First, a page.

Desert Island Books is a new series I'm writing for the ACCU:
Desert Island Disks (http://www.bbc.co.uk/radio4/factual/desertislanddiscs.shtml) is one of Radio 4's most popular and enduring programmes. The format is simple: each week a guest is invited to choose the eight records they would take with them to a desert island.
I've been thinking for a while that it would be entertaining to get ACCU members to choose their Desert Island Books. The format will be slightly different from the Radio 4 show. Members will choose about 5 books, one of which must be a novel, and up to two albums. The programming books must have made a big impact on their programming life or be ones that they would take to a desert island. The inclusion of a novel and a couple albums will also help us to learn a little more about the person. The ACCU has some amazing personalities and I'm sure we only scratch the surface most of the time.
Each issue of CVu will have someone different. If you would like to share your Desert Island Books please email me.
I thought this was going to be easy as I had no doubt what my first main book would be, but then it got harder. A lot harder. Do I choose a design patterns book? What about a process book? Or a technique book? Or more straight language books? This is how I got on:
The C++ Standard Library: A Tutorial and Reference
by Nicolai M. Josuttis
This book more than any other changed my career for the better. I was fresh out of university, had my first C++ job and only knew a little C. A number of ACCUers spear headed by Phil Nash and John Crickett were guiding me to better things. Phil Nash in particular persuaded me to invest in better books. When I got Josuttis I read it pretty much cover to cover. It's the book I go back to the most (when I'm doing C++) and I wouldn't be without it. Reading this book and learning about the C++ standard library allowed me to be the only candidate to complete a programming test for new position I went for and they gave me the job off the back of that.
C++ Templates: The Complete Guide
by David Vandevoorde, Nicolai M. Josuttis
This is where it gets difficult. For my second choice I couldn't decide between Scott Meyers' Effective Series, Herb Sutter's Exceptional Series and Vandevoorde and Josuttis' templates book. The Effectives and Exceptionals have no doubt made me a much better C++ programmer, but I mostly absorbed the information as I read and don't gt back to them so often. If I was on a desert island I'd want the templates book as I love the power that templates give C++ and, when programming in C++, constantly go back to the templates book for reference. That's the one I'd want on a desert island.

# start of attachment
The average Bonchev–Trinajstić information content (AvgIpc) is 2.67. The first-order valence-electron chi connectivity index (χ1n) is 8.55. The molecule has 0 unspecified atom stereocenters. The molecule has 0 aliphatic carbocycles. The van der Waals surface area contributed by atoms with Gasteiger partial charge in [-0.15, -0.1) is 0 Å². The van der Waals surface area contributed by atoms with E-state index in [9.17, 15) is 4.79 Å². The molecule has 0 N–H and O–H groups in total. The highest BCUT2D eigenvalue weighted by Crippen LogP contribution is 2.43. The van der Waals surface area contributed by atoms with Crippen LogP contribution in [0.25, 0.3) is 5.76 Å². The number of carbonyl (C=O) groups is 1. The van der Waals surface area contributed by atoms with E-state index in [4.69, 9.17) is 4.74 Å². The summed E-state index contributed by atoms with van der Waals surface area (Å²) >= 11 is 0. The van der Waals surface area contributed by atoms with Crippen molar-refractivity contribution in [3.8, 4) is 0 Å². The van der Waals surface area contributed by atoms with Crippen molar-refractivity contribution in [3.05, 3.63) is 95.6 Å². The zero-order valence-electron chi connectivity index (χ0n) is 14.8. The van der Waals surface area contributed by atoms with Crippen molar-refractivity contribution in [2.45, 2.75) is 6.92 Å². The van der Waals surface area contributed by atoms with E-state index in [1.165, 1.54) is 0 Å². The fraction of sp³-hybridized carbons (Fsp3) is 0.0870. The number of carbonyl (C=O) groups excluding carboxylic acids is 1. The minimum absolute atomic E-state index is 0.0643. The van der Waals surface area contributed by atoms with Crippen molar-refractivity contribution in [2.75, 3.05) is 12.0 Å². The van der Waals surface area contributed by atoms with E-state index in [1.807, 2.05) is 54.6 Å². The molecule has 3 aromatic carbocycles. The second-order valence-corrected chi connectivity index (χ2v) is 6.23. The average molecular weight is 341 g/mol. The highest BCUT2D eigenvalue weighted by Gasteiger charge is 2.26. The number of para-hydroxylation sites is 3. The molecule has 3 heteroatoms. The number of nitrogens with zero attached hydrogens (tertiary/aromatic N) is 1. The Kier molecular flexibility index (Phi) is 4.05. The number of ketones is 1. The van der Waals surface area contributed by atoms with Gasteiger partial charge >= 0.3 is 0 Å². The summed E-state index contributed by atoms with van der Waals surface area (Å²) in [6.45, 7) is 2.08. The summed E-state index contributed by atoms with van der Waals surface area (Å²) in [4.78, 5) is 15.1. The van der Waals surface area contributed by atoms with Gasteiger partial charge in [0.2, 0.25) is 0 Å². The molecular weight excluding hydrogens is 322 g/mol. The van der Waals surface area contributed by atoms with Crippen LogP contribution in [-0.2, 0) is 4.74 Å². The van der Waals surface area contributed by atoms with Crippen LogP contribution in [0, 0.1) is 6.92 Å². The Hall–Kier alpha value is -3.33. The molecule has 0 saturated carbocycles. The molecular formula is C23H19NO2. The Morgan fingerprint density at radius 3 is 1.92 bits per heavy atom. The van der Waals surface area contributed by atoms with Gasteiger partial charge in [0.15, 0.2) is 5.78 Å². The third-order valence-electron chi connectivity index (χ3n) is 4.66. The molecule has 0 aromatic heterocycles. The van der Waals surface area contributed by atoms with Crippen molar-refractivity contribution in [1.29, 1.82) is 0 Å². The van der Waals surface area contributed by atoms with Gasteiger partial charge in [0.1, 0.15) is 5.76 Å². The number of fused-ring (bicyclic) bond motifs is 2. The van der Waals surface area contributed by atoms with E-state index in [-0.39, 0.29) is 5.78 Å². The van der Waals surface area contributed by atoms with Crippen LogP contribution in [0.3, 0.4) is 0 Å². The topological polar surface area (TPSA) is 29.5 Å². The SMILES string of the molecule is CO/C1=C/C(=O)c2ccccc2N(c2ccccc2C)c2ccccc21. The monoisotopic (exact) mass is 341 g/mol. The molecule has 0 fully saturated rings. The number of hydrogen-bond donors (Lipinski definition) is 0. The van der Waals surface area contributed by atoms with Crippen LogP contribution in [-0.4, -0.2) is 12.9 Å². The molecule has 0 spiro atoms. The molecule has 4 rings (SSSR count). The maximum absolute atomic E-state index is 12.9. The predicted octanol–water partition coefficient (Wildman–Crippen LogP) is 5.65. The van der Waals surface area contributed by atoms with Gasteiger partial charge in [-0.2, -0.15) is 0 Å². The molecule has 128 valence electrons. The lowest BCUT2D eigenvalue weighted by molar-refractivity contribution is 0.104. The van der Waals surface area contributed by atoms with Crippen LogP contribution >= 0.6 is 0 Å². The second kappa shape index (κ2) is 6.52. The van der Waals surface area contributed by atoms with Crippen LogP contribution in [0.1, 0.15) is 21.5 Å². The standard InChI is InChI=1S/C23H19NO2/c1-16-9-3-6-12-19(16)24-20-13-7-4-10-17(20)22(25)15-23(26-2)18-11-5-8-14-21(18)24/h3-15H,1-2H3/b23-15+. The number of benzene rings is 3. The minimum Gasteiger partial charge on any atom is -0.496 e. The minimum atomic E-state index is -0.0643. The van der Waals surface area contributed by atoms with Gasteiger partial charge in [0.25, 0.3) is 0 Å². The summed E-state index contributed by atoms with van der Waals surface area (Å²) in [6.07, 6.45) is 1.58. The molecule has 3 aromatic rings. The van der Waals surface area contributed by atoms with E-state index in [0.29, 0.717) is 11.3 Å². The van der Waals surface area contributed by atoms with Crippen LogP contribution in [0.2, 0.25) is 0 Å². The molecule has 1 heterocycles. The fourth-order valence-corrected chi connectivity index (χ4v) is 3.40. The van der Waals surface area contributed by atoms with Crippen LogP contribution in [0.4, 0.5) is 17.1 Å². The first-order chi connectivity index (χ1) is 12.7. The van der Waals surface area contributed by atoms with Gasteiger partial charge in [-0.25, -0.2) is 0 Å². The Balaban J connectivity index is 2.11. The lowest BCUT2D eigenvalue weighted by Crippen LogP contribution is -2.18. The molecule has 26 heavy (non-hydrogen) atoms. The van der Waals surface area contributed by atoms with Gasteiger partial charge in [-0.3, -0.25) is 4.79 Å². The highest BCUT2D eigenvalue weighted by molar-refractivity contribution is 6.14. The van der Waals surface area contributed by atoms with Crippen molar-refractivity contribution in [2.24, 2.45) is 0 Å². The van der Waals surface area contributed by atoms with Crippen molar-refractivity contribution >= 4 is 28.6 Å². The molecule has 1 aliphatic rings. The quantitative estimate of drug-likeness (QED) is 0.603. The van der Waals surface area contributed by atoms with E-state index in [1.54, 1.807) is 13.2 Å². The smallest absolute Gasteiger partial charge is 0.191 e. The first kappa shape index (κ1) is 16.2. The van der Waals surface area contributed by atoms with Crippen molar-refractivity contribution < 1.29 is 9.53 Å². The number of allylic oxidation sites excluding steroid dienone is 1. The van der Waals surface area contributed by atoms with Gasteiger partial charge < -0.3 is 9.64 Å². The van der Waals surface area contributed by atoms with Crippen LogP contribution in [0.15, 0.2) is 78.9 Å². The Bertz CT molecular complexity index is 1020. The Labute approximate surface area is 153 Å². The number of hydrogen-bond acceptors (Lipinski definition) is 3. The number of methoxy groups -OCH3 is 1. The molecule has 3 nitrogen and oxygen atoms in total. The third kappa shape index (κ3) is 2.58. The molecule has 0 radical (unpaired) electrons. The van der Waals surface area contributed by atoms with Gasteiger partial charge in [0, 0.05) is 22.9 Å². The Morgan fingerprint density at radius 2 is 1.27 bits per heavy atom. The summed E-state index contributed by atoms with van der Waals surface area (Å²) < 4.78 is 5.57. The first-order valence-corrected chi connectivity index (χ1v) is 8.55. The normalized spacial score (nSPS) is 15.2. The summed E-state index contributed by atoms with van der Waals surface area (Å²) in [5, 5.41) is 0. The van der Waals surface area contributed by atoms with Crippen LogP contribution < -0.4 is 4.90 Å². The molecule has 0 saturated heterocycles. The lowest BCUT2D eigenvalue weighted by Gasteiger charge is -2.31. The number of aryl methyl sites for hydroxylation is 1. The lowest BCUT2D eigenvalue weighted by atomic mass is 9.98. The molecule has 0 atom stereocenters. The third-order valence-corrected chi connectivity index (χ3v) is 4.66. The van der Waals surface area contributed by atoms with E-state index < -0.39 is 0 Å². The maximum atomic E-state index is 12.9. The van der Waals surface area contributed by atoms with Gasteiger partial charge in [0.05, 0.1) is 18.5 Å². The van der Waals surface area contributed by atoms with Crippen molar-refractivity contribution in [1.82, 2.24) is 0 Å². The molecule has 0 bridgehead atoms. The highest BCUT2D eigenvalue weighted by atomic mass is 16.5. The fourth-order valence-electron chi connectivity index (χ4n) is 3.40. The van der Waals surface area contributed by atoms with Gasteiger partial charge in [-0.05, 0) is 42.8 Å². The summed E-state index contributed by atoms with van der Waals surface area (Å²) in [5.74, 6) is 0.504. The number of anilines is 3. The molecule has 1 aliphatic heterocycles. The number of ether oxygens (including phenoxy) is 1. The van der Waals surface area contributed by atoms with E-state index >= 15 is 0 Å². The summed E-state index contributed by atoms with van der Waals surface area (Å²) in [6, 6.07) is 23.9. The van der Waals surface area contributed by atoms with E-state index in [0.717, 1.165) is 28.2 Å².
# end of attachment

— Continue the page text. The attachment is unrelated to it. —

Design patterns : elements of reusable object-oriented software
by Erich Gamma, Richard Helm, Ralph Johnson, John Vlissides
There are a number of technique books that I could chosen. Such as Test Driven Development by Kent Beck, Refactoring by Martin Fowler or Working with Legacy Code by Micheal Feathers. However, these books confirmed stuff I'd mostly worked out for myself and I don't generally go back to them unless I want to look up the name of something. Although I never had the eureka moment with patterns than many others have described, the Gang of Four is a book I go back to again and again and really should be on my desert island book shelf.
Extreme Programming Explained: Embrace Change
by Kent Beck, Cynthia Andres
The final book is probably the most difficult book of all to choose. I've learnt so much from a few process and practice books including the Pragmatic Programmer (series) by Andrew Hunt and David Thomas, The Practice of Programming by Brian W. Kernighan and Rob Pike and Lean Software Development by Mary Poppendieck and Tom Poppendieck. They all have good common sense advice and I've learnt new stuff from them. However the book that has had the most impact on my career and the quality of my development skills was Extreme Programming by Kent Beck. It could be argued that a book about making teams work better together isn't much use when you're on your own on a desert island, but there is a lot that can be applied even by lone programmers.
by Alastair Reynolds
Gollancz; New Ed edition
I only discovered Alastair Reynolds about eighteen months ago and I'm hooked. I've always loved science fiction (and a little bit of fantasy). Reynolds “space opera” is dark, at times addictively complex and beats the likes of Arthur C. Clarke, Asimov and Tolkien hands down. I'd take all of his books given the chance, but Redemption Ark is the one I've enjoyed the most so far.
The Crimson Idol by WASP
Misplaced Childhood by Marillion
Choosing my favorite two albums from the hundreds (1000+) that I own was easy. Had I had to choose one I'd have had a serious problem (but it probably would have been misplaced childhood). I discovered both Marillion and WASP in my late teens and listened and still listen to these two albums over and over. Specifying just one thing that makes either of these albums great is near impossible. They both have superb lyrical content. Fish and Blackie Lawless excel themselves as both describe deep emotional pain they've been through. The guitar and drum work on the Crimson Idol is something else and includes the best guitar solo in the world. Misplaced Childhood incorporates superb guitar, keyboard and vocals and take you through emotional highs and lows.
Next issue: Jez Higgins picks his desert island books.